Chinese crypto mining giant, Bitmain, has mined over 42% of all Bitcoin blocks recently giving rise to fears that the company could soon have control over the 51% threshold necessary for a network attack.
Bitmain, the world’s largest producer of ASIC chips and mining rigs, is raising a few hairs right now in the crypto community following the company’s rising dominance in Bitcoin mining. Combining the total market share of two major BTC mining pools that Bitmain currently owns, Antpool and BTC.com, we can see that the company is not far off achieving 51% control of the entire network.
For now the company remains 9% short of this target, but there are concerns that Bitmain could tap into its Bitcoin Cash hashing power that operates on the same PoW consensus algorithm, to bridge this gap if it wanted to.
What Does This Mean?
The worry here is that if any single company controls a 51% majority of the overall mining pool, it leaves the whole blockchain network open to a number of manipulative issues including double spending and malicious governance over transactions.
While on the surface this would appear unlikely for Bitmain to do, given the $3-4 billion profits the company reported last year, it does mean that if Bitmain suffered a breach in security the attackers would have controlling access over the Bitcoin network.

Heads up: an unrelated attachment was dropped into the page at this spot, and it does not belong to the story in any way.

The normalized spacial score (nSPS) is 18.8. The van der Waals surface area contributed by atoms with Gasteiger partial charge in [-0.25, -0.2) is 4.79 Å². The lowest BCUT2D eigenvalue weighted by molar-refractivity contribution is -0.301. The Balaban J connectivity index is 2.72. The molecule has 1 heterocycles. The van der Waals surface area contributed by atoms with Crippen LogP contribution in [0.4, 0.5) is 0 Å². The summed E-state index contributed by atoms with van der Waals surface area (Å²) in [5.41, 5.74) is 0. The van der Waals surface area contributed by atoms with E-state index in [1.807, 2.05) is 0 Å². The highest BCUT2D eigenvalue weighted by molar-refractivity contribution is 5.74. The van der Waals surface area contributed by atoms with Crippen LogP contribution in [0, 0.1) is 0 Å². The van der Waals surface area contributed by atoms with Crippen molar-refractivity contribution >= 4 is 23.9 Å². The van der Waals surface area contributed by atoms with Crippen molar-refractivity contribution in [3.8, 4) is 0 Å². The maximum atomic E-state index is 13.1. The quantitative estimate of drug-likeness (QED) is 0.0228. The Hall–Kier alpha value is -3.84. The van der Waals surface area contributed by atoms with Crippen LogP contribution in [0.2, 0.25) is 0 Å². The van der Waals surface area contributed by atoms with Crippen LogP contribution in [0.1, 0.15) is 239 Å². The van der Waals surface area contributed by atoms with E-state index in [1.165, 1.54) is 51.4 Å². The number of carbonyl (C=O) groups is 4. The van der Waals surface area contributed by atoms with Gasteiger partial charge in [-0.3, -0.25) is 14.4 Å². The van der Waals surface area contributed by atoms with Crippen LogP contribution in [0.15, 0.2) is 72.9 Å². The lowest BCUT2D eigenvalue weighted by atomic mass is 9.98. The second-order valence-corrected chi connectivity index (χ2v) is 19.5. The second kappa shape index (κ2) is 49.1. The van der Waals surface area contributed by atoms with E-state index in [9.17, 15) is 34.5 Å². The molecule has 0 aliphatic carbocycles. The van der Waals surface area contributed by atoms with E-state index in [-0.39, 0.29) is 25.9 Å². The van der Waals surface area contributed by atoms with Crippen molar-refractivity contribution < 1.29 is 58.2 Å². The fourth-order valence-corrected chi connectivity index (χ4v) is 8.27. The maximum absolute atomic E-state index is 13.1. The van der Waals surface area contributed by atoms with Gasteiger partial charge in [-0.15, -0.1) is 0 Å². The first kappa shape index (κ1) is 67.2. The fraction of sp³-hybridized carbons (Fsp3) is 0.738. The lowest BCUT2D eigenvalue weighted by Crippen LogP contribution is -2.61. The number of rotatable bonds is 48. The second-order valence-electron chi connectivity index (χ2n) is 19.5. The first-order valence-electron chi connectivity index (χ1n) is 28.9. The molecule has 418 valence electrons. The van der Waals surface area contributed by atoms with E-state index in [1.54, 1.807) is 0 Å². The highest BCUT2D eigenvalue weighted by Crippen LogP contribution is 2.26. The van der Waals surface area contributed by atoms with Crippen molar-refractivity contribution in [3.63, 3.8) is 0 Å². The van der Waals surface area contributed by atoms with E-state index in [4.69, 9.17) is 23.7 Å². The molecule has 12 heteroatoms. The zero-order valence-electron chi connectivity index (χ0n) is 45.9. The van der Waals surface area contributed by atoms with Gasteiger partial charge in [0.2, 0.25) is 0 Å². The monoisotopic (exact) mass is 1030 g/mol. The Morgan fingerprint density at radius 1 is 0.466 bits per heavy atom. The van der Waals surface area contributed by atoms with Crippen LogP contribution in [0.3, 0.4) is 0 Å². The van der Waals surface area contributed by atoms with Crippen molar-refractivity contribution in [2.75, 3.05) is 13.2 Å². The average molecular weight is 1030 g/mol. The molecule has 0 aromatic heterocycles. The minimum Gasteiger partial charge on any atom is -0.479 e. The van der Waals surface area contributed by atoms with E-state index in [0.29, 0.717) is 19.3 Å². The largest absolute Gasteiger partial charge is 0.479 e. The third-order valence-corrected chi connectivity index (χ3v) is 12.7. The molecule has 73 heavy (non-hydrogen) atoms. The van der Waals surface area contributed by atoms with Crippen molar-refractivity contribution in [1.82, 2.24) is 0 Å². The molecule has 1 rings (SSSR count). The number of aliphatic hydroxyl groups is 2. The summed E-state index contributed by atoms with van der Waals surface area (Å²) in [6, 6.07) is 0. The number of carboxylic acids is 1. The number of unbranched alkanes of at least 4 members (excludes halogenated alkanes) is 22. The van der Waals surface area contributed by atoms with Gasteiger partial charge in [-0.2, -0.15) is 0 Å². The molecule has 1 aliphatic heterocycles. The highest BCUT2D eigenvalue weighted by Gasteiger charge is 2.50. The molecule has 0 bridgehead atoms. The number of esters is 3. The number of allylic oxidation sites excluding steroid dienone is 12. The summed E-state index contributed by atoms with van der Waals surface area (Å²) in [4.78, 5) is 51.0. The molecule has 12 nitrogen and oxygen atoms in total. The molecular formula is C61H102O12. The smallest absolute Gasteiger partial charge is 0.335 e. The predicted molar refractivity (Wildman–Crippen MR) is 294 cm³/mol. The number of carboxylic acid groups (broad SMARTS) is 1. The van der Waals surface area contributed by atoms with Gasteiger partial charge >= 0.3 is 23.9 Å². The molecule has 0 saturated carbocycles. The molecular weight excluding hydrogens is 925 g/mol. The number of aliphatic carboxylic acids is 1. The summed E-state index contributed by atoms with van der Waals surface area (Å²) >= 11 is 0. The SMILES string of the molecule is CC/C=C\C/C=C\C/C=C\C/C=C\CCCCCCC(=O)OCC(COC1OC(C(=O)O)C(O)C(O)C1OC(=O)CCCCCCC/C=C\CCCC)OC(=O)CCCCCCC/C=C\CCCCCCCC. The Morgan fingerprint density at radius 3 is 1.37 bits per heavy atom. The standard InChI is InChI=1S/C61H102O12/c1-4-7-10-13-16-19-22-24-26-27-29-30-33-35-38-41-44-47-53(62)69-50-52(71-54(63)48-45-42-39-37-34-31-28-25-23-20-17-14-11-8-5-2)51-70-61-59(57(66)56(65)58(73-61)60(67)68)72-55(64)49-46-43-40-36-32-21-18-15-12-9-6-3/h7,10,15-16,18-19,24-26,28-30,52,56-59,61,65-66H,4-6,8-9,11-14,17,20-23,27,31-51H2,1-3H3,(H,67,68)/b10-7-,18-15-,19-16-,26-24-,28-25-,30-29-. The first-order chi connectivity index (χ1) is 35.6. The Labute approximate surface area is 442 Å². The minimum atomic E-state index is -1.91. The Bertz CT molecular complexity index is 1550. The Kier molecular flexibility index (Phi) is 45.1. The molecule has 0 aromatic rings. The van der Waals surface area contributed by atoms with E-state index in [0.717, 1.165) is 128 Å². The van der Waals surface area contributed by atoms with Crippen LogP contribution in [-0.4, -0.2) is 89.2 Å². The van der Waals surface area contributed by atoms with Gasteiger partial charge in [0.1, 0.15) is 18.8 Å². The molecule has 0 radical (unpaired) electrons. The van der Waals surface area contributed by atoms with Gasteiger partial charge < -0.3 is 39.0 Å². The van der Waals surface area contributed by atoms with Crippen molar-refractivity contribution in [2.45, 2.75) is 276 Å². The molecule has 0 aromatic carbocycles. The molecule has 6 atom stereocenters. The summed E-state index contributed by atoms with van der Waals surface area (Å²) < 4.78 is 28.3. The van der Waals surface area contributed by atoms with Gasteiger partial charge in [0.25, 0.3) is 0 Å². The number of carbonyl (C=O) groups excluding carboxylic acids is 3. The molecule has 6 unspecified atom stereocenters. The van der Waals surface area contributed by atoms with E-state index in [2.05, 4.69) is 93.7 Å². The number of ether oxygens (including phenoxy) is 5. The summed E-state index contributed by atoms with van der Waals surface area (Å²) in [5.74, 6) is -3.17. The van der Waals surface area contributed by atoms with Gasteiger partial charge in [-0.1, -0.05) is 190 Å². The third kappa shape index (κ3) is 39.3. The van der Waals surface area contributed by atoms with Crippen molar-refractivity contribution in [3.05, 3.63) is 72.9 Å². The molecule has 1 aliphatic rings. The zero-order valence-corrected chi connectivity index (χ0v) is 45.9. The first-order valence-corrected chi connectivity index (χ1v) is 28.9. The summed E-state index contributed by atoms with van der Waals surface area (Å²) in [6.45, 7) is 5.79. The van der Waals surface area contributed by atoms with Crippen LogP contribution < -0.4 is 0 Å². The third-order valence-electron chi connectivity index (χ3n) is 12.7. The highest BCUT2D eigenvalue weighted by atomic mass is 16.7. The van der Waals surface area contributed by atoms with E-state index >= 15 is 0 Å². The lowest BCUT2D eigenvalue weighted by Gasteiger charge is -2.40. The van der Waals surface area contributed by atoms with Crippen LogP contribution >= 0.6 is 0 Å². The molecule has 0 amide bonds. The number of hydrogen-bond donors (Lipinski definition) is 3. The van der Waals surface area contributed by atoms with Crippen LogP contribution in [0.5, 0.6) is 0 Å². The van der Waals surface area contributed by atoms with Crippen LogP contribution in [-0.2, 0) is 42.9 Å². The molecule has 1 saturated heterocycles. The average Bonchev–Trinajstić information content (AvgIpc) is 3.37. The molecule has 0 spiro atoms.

An attack like this would grant the hackers control over all future block creation, however new Bitcoins could not be artificially generated due to the nature of DLT. It would be increasingly difficult for attackers to manipulate any blocks that have already been committed to the ledger, particularly those that were created later in time. Because of this, a 51% attack would not necessarily be enough to bring down the network by itself, however excessive double spending could lead to a total collapse in market confidence and bring down the cryptocurrency.
This is not the first time that this threat has been posed to the Bitcoin network. In July 2014, Ghash.io surpassed the 50% control mark over BTC, but miners unanimously chose to reduce their market share to prevent the chances of this kind of attack from happening. However not all mining pools have this same level of foresight, with two ethereum based blockchain networks, Krypton and Shift, both suffering 51% attacks back in August 2016.